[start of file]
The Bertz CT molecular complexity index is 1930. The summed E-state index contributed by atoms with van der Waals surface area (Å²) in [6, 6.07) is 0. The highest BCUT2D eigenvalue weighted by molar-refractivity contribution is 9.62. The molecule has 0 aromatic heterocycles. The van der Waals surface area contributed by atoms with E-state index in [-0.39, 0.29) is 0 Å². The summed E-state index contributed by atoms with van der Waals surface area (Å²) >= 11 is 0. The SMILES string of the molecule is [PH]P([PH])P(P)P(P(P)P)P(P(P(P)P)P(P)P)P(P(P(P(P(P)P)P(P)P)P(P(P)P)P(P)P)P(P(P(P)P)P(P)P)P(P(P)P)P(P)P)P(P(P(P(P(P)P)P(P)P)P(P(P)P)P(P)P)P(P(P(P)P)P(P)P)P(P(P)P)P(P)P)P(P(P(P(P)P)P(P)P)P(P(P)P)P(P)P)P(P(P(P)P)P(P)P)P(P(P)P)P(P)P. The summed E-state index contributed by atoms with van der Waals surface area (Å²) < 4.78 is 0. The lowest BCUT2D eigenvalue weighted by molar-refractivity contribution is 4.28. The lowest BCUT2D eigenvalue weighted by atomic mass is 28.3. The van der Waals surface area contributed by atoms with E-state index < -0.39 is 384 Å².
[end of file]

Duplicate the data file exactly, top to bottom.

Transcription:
The Bertz CT molecular complexity index is 1930. The summed E-state index contributed by atoms with van der Waals surface area (Å²) in [6, 6.07) is 0. The highest BCUT2D eigenvalue weighted by molar-refractivity contribution is 9.62. The molecule has 0 aromatic heterocycles. The van der Waals surface area contributed by atoms with E-state index in [-0.39, 0.29) is 0 Å². The summed E-state index contributed by atoms with van der Waals surface area (Å²) >= 11 is 0. The SMILES string of the molecule is [PH]P([PH])P(P)P(P(P)P)P(P(P(P)P)P(P)P)P(P(P(P(P(P)P)P(P)P)P(P(P)P)P(P)P)P(P(P(P)P)P(P)P)P(P(P)P)P(P)P)P(P(P(P(P(P)P)P(P)P)P(P(P)P)P(P)P)P(P(P(P)P)P(P)P)P(P(P)P)P(P)P)P(P(P(P(P)P)P(P)P)P(P(P)P)P(P)P)P(P(P(P)P)P(P)P)P(P(P)P)P(P)P. The summed E-state index contributed by atoms with van der Waals surface area (Å²) < 4.78 is 0. The lowest BCUT2D eigenvalue weighted by molar-refractivity contribution is 4.28. The lowest BCUT2D eigenvalue weighted by atomic mass is 28.3. The van der Waals surface area contributed by atoms with E-state index < -0.39 is 384 Å².